NFL analyst Boomer Esiason couldn’t have picked a worse (or better) month in which to say “Quite frankly, I would have said ‘C-section before the season starts’” in regards to New York Mets second baseman Daniel Murphy’s decision to miss Opening Day of baseball to take paternity leave.
April is annual Cesarean Awareness Month, and while Mr. Esiason feels like a cesarean should take priority over physiologic birth, the American Academy of Family Physicians and ACOG have a different thought about scheduling an early delivery:
- Babies will miss essential development of fat stores in week 37 and 38 that help them regulate their body temperature.
- Brains and lungs are also still developing in week 37 and 38.
- Early babies are more likely to develop breathing and eating problems, jaundice, cerebral palsy, sensory development issues, and require intensive care.
- The risk of infant mortality is also higher.
- The mother is more likely to develop postpartum depression. Specialists advise this is most likely as a result of the baby spending additional time in intensive care and not being able to bond more immediately with the mother.
- Early induced deliveries are more likely to be risky and complicated as the mother’s body is not naturally prepared for delivery, so cesarean sections are increasingly more common.
- Cesarean sections are major surgery. Any time a patient goes under anesthesia, not to mention undergoes surgery, there is risk for incident not only during surgery but in the recovery that follows.
The latest revised guidelines by ACOG may focus on the rising cesarean rate in the US, now standing at 31.3%. However, in a press release on2/27/14, International Cesarean Awareness Network president, Christa Billings said ““There has been a disconnect between what medical research says and the way that hospitals and providers have practiced medicine for a long time. These guidelines support what ICAN has been educating women on all along. While this report is encouraging, it fails to address the nationwide problem of hospital and provider vaginal birth after cesarean (VBAC) bans. With the primary cesarean rate at a high level, many women are seeking VBAC’s. This important issue needs to be addressed by ACOG.”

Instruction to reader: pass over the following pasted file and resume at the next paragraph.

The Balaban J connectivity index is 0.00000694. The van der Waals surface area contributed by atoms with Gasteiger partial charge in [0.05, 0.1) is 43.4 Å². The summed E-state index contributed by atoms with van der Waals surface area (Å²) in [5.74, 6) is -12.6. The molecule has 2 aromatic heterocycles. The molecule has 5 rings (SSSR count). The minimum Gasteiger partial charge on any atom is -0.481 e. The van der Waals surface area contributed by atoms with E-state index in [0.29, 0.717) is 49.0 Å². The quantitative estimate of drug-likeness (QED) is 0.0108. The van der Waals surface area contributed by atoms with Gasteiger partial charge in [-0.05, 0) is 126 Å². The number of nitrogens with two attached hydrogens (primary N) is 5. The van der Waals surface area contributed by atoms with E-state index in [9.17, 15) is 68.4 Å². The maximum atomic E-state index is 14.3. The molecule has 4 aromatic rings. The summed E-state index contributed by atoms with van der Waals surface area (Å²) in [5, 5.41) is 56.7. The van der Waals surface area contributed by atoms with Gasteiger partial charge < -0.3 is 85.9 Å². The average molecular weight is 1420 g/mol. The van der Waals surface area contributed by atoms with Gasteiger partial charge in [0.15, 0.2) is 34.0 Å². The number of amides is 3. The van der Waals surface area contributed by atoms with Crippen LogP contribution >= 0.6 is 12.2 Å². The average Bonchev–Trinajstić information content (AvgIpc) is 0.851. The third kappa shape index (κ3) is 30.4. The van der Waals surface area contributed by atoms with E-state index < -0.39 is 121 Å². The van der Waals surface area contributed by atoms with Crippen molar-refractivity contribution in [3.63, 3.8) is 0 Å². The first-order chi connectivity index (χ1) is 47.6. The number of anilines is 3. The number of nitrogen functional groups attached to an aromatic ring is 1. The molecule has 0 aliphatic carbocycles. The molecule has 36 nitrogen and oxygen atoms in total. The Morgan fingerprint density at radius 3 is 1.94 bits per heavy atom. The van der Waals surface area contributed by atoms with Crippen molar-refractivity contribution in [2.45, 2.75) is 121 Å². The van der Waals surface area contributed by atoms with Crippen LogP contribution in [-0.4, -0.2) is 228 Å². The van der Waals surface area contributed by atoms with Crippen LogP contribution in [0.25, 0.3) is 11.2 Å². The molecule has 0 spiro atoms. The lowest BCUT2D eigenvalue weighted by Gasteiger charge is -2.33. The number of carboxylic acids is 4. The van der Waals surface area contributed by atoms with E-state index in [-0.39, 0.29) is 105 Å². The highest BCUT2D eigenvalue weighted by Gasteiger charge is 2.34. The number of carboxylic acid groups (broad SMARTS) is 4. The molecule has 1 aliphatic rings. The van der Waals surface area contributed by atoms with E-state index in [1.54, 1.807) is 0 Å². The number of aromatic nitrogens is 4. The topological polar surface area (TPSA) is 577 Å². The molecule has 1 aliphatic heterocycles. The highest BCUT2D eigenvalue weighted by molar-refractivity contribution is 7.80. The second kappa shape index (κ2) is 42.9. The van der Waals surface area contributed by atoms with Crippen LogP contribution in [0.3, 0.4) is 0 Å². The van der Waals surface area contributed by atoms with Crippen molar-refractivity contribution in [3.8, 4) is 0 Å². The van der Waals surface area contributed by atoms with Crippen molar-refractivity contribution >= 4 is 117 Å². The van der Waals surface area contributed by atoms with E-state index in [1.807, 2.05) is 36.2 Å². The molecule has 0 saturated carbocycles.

The press release continues:
‘Part of ICAN’s stance, as outlined in their Statement of Beliefs, is that “It is unethical for a physician to recommend and/or perform non-medically indicated cesareans (elective). Women are not being fully informed of the risks of this option in childbirth, and therefore make decisions based on cultural myth and fear surrounding childbirth.” These new guidelines, as set forth by the ACOG and Society for Maternal-FetalMedicine (SMFM), are on track to help make sure that “non-medically indicated cesareans” happen less frequently and that women are given more opportunities to experience the natural process of labor and birth.’
Since 2012, AWHONN (Association of Womens Health, Obstetrics and Neonatal Nursing) has promoted “Go the full 40” Campaign encouraging the natural onset of physiologic labor. The March of Dimes has a similar campaign titled “Healthy Babies are Worth theWait.”
This demonstrates that we, as maternity health care professionals, STILL have a long way to go to reach the general public (as well as the medical establishment) with the evidence-based information.